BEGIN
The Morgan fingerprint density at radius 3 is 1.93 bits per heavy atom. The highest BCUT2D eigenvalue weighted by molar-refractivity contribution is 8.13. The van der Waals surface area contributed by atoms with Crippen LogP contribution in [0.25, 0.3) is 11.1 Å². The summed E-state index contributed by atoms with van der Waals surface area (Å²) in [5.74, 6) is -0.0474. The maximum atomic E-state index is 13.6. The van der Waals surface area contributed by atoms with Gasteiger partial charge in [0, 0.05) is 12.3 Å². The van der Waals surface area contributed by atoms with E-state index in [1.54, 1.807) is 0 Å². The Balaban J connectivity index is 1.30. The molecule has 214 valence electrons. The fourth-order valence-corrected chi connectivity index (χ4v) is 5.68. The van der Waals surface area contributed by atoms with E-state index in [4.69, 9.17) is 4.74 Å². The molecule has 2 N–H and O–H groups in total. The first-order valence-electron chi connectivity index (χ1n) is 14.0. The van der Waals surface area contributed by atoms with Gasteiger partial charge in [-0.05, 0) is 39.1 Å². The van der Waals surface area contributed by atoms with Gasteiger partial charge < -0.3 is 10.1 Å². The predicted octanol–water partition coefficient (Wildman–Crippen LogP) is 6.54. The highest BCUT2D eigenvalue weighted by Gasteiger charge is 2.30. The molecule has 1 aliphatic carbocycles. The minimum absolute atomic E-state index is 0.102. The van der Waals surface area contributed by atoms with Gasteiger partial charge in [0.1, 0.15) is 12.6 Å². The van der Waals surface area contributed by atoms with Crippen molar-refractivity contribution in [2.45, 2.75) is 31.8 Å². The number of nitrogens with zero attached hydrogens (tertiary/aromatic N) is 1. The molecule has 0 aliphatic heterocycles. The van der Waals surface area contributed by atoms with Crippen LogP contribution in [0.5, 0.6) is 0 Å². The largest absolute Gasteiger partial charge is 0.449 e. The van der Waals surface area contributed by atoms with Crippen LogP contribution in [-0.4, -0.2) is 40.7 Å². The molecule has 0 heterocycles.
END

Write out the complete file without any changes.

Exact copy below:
The Morgan fingerprint density at radius 3 is 1.93 bits per heavy atom. The highest BCUT2D eigenvalue weighted by molar-refractivity contribution is 8.13. The van der Waals surface area contributed by atoms with Crippen LogP contribution in [0.25, 0.3) is 11.1 Å². The summed E-state index contributed by atoms with van der Waals surface area (Å²) in [5.74, 6) is -0.0474. The maximum atomic E-state index is 13.6. The van der Waals surface area contributed by atoms with Gasteiger partial charge in [0, 0.05) is 12.3 Å². The van der Waals surface area contributed by atoms with E-state index in [1.54, 1.807) is 0 Å². The Balaban J connectivity index is 1.30. The molecule has 214 valence electrons. The fourth-order valence-corrected chi connectivity index (χ4v) is 5.68. The van der Waals surface area contributed by atoms with E-state index in [4.69, 9.17) is 4.74 Å². The molecule has 2 N–H and O–H groups in total. The first-order valence-electron chi connectivity index (χ1n) is 14.0. The van der Waals surface area contributed by atoms with Gasteiger partial charge in [-0.05, 0) is 39.1 Å². The van der Waals surface area contributed by atoms with Gasteiger partial charge < -0.3 is 10.1 Å². The predicted octanol–water partition coefficient (Wildman–Crippen LogP) is 6.54. The highest BCUT2D eigenvalue weighted by Gasteiger charge is 2.30. The molecule has 1 aliphatic carbocycles. The minimum absolute atomic E-state index is 0.102. The van der Waals surface area contributed by atoms with Gasteiger partial charge in [0.1, 0.15) is 12.6 Å². The van der Waals surface area contributed by atoms with Crippen molar-refractivity contribution in [2.45, 2.75) is 31.8 Å². The number of nitrogens with zero attached hydrogens (tertiary/aromatic N) is 1. The molecule has 0 aliphatic heterocycles. The van der Waals surface area contributed by atoms with Crippen LogP contribution in [0.5, 0.6) is 0 Å². The largest absolute Gasteiger partial charge is 0.449 e. The van der Waals surface area contributed by atoms with Crippen LogP contribution in [-0.4, -0.2) is 40.7 Å². The molecule has 0 heterocycles.